The President-elect Goes to the Desert

The sun rises over the city of Geld. “Thank-you, Damien Crusher,” says the President-elect. “Thank-you for once again causing the sun to rise over your tremendous city.”

To think that only weeks ago America was doomed! America the wretched, cast to the hitherto unplumbed depths of war and deprivation. To know the nation was finished, to see the smoke belch and bellow from the charred and twisted ruin, to think that an inner city child would be shot having walked less than a block, to feel the cold fingers of inexorable demise on one’s throat, and in that pitch and fury of doom to hear the blood-chilling toccata of hooves on the skulls of your trampled countrymen as the Apocalypse horseman lay waste!

But now everything is tremendous. It’s the greatest, the best. So true. “Thank-you, Damien Crusher!” repeats the President-elect.

The orange menace stands before the window and beholds a waking city. Atop his tower of gold, he notes the movements of a populace that has rejected him. Jesus said that a prophet is not without honor except in his own town. What strange and savage irony that the orange menace should win so bigly, yet find himself deprived of the adulation he craves the most. Yes, the movers and shakers of Geld, his own city folk, have renounced him, there is no getting around it. Mr. Crusher believes that no knee is truly unbendable. Many will see and fear. In time, even the haters will submit. “Be still,” he tells himself, “and know that I will have my revenge.”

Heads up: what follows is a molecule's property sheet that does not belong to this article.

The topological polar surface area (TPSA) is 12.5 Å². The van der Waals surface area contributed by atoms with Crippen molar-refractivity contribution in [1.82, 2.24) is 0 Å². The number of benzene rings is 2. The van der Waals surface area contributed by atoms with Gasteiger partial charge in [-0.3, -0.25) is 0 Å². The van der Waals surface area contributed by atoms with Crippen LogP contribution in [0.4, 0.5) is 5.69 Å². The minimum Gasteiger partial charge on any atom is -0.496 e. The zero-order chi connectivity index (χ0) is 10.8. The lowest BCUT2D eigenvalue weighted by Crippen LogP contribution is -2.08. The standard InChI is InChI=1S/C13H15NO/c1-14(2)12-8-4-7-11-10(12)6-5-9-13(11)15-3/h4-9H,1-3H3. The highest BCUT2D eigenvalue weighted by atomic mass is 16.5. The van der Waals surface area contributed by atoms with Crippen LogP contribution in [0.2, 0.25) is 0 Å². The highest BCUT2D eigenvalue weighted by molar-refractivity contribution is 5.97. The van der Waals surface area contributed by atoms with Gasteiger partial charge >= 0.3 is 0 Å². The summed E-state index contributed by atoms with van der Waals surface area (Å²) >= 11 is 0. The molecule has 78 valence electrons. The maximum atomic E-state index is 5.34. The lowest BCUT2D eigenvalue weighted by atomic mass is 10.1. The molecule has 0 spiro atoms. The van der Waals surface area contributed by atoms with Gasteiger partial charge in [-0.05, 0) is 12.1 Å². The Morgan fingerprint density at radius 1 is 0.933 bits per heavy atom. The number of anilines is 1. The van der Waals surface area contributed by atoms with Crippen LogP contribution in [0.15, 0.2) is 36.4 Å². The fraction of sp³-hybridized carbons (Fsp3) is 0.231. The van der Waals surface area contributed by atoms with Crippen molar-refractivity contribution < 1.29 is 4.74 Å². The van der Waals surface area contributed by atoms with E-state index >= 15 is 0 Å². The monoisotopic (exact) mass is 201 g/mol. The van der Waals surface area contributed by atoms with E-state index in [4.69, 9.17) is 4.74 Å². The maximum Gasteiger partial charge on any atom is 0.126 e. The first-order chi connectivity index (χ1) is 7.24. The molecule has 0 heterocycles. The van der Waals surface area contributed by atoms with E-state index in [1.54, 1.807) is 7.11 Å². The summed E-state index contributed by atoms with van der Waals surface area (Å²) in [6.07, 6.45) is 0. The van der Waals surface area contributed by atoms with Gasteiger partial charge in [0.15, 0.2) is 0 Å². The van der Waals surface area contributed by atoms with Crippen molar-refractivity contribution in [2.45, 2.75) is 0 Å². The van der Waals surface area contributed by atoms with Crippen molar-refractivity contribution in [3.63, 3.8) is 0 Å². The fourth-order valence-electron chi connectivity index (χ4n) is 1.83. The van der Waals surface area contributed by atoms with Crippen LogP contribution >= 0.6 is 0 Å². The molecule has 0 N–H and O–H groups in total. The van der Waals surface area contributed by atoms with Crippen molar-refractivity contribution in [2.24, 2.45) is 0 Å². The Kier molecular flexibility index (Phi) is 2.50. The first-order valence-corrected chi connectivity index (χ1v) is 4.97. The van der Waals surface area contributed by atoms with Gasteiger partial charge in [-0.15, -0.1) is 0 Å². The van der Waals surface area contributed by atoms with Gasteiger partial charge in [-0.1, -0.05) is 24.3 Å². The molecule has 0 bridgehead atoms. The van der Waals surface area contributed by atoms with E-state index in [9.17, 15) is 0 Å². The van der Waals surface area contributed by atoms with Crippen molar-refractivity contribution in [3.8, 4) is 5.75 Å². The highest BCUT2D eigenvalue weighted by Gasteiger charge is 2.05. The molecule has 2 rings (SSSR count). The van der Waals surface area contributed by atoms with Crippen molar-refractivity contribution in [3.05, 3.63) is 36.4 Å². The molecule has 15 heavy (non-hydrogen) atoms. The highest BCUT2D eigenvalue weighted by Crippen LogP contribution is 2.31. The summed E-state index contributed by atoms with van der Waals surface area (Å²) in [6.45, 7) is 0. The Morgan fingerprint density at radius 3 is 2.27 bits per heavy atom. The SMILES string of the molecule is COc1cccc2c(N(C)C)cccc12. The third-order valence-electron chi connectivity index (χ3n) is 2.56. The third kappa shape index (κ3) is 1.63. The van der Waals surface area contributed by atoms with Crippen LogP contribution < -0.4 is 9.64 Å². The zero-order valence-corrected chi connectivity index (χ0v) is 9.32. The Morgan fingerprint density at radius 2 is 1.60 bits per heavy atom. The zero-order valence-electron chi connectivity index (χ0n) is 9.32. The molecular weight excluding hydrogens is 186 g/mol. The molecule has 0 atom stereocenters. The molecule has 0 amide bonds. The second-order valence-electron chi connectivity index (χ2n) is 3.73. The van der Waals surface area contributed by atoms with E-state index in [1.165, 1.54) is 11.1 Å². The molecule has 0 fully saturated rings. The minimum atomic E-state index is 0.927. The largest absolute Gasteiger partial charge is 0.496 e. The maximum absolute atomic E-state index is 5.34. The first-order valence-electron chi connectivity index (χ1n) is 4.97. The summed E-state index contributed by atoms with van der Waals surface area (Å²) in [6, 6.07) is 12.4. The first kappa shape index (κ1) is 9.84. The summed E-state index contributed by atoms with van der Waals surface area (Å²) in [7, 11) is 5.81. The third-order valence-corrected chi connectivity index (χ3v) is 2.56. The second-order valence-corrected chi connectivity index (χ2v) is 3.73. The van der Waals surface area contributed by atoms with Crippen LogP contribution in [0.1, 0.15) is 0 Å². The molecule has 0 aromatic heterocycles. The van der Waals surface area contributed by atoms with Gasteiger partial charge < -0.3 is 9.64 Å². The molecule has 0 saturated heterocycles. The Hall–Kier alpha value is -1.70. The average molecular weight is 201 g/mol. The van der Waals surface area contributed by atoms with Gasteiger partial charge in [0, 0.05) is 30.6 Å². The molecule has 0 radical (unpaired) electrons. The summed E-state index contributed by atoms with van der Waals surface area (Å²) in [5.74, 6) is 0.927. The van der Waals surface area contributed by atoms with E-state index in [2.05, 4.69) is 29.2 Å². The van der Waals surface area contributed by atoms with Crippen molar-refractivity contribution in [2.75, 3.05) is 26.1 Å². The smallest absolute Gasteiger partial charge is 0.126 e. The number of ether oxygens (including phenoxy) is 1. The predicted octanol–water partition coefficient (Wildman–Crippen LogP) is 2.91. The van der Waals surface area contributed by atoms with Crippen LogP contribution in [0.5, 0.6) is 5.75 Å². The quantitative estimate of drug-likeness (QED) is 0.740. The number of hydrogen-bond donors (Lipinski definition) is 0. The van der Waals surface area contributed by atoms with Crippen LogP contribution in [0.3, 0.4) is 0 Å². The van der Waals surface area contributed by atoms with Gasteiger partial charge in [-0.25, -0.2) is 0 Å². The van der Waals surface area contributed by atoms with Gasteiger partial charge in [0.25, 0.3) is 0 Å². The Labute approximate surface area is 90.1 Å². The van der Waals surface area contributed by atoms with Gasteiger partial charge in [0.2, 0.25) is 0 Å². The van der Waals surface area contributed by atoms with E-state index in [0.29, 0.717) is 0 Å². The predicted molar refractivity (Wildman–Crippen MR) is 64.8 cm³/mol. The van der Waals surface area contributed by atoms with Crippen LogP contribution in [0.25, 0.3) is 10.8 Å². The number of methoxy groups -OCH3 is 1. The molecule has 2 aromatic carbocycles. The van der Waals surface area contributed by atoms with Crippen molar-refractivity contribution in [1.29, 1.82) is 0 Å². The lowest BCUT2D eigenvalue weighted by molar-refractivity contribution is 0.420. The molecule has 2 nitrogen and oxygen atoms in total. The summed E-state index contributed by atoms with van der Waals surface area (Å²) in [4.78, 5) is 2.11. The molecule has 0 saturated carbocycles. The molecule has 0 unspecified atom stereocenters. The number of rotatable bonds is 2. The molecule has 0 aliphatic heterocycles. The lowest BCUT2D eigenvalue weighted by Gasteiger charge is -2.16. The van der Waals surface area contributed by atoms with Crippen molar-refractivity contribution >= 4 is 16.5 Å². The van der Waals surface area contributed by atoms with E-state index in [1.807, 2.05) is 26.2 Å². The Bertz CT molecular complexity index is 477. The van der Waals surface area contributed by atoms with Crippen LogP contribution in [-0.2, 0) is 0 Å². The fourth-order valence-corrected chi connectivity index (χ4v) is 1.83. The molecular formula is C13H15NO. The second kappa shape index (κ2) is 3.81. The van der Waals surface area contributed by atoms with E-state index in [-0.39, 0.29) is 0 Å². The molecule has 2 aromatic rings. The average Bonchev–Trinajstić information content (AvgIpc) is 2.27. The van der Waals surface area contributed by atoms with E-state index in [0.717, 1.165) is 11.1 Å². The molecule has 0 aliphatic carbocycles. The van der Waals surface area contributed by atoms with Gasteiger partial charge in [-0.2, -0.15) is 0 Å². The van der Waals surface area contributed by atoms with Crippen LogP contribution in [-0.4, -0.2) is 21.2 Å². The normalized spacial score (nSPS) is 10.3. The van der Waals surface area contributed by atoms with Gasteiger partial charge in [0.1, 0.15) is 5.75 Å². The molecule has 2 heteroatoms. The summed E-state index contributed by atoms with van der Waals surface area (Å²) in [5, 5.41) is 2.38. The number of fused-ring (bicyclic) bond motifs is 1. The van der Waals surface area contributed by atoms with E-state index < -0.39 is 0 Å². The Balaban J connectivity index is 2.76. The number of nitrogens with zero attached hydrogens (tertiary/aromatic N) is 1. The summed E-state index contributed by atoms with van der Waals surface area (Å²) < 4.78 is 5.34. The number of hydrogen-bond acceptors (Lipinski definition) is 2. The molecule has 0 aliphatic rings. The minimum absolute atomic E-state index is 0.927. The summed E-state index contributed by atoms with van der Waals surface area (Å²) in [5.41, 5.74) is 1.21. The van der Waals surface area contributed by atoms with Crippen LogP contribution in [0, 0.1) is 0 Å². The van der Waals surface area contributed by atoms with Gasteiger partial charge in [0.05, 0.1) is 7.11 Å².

– We are restless, says Mr. Crusher. What should we do?
– We should gather the people for another round of rallies, answers Mr Crusher.
– Yes, we have tremendous rallies. The best rallies.
– And we shall call our rallies the USA Thank You, Again, 2017 Tour, says Mr. Crusher.
– And a dias shall we make of thirty cubits.
– And, behind the dias, there shall stand a host of persons bearing signs, and the number of the signs shall be legion.
– And the signs shall bear our graven likeness.
– The graven likeness shall be of a span, in order that the camera may discern it.
– A podium shall there also be, and of acacia wood shall it be made. It shall be adorned with an indigo, red, and white sign. And the sign shall be fastened unto the podium with gold clasps.